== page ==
Session Type: ACR Poster Session B
Session Time: 9:00AM-11:00AM
Background/Purpose: Ultraviolet A1 (UVA1) phototherapy implications for systemic sclerosis still remain the area of research. The aim of the study was to evaluate narrow band 365 nm ± 5 nm light effectiveness and safety for the treatment of dermal fibrosis in bleomycin-induced mouse model of scleroderma using light emitting diodes device.
Methods: DBA/2 strain mice were randomly divided to 6 groups: I – healthy animals; II – control group with bleomycin-induced scleroderma, III and IV – mice with established scleroderma, treated with high- and medium-dose of UVA1 light; V and VI – healthy mice treated with high- and medium-dose of UVA1 light. Light source emitting a narrow band UVA1 light of 365±5 nm and 21 mW/cm² power density was used in the study. Phototherapy was performed 3 times weekly for 5 weeks. The average cumulative doses were 600 J/cm² for medium- and 1200 J/cm² for high-dose treatment. Histological analysis with hematoxylin – eosin staining for dermal thickness measurement was performed. The immunohistochemical staining for p53 and Ki-67 proteins was performed using specific antibodies. Statistical significance was expressed by a P-value < 0.05.
Results: Phototherapy course was well tolerated by the animals. The dermal thickness of mice treated with high- and medium dose of UVA1 was significantly reduced to 272.9 ± 113.2 and 394 ± 125.9 µm, respectively, in comparison to control group II (599 ± 55.7 µm) (p<0.05). Parallel data were analyzed of UVA1- treated healthy mice skin: there was no dermal thickness change in both medium- and high-dose groups. The progression of dermal thickness is summarized in Figure 1. In the healthy mice group (I) the percentage of Ki-67-positive cells was 50.4 ± 2.6% and the number of these positive cells were reduced to 36.1 ± 3% in control group (II) after bleomycin injections (p < 0.05). The percentage of Ki-67 positive cells after medium- and high-dose UVA1 treatment of scleroderma skin (group IV and III) was 37.2 ± 2.8% and 35.4 ± 3.2%, respectively, and did not differ from the control group (II). The expression of p53 was significantly higher in the skin of control group (II) compared to healthy mice skin (I). After UVA1 treatment of mice with scleroderma, the expression of p53 did not differ in comparison to the control group without phototherapy (II). There was no statistically significant change of both p53 and Ki-67 expression between healthy (I) and UVA1-treated healthy mice skin (groups V and VI).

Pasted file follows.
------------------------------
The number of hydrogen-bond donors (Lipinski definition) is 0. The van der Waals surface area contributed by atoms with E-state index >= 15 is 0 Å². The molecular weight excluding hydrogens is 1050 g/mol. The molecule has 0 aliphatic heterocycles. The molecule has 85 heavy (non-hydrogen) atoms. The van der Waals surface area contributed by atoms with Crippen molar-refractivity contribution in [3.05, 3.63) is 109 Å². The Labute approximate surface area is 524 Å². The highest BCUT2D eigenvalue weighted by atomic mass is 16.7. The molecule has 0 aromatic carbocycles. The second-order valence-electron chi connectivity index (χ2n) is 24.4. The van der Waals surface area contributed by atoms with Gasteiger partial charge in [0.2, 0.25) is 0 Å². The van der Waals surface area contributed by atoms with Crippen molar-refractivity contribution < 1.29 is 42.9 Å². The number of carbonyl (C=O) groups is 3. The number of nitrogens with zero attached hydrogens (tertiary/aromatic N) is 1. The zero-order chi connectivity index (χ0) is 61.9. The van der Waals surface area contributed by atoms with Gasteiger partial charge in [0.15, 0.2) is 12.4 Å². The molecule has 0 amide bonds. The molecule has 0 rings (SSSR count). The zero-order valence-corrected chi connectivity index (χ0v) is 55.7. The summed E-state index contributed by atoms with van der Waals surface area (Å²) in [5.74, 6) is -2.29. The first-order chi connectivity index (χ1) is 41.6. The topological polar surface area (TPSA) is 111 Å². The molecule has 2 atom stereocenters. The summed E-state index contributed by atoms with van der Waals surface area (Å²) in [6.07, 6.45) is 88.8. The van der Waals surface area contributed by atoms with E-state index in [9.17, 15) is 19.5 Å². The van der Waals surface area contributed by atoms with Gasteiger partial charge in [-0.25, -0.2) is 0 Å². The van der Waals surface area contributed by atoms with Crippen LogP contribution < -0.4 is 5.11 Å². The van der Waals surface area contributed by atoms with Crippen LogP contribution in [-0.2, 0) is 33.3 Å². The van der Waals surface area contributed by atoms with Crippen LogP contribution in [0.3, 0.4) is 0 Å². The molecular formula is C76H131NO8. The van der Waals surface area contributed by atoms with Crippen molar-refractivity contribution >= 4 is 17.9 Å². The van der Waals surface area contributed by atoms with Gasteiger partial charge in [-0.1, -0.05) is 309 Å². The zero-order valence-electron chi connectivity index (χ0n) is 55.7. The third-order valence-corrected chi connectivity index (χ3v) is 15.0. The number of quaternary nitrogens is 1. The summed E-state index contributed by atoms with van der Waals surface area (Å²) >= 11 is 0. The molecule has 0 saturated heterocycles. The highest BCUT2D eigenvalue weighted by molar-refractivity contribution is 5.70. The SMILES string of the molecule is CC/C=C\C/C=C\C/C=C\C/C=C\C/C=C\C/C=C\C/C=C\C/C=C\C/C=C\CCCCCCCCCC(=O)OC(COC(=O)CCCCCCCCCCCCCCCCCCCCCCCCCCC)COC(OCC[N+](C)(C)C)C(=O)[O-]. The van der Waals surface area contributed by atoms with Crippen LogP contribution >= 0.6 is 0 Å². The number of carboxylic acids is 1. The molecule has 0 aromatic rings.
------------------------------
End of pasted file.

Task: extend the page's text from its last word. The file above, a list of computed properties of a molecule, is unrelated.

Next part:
Conclusion: Medium- and high-dose 365 nm UVA1 effect on reducing dermal thickness is dose-dependent. This irradiation does not affect dermal thickness in healthy skin. Cell apoptosis (p53) and proliferation (Ki-67) changes in the dermal and subcutaneous layers suggest a favorable narrow light effect in the experimental sclerosis and healthy mice groups. Narrow band UVA1 phototherapy using light emitting diodes device might be the new era of dermal fibrosis phototherapy.
To cite this abstract in AMA style:Karpec D, Rudys R, Leonaviciene L, Mackiewicz Z, Bradunaite R, Kirdaite G, Rugiene R, Venalis A. The Effect of Narrow Band Ultraviolet A1 Light on Bleomycin-Induced Mouse Model of Scleroderma [abstract]. Arthritis Rheumatol. 2016; 68 (suppl 10). https://acrabstracts.org/abstract/the-effect-of-narrow-band-ultraviolet-a1-light-on-bleomycin-induced-mouse-model-of-scleroderma/. Accessed November 30, 2020.
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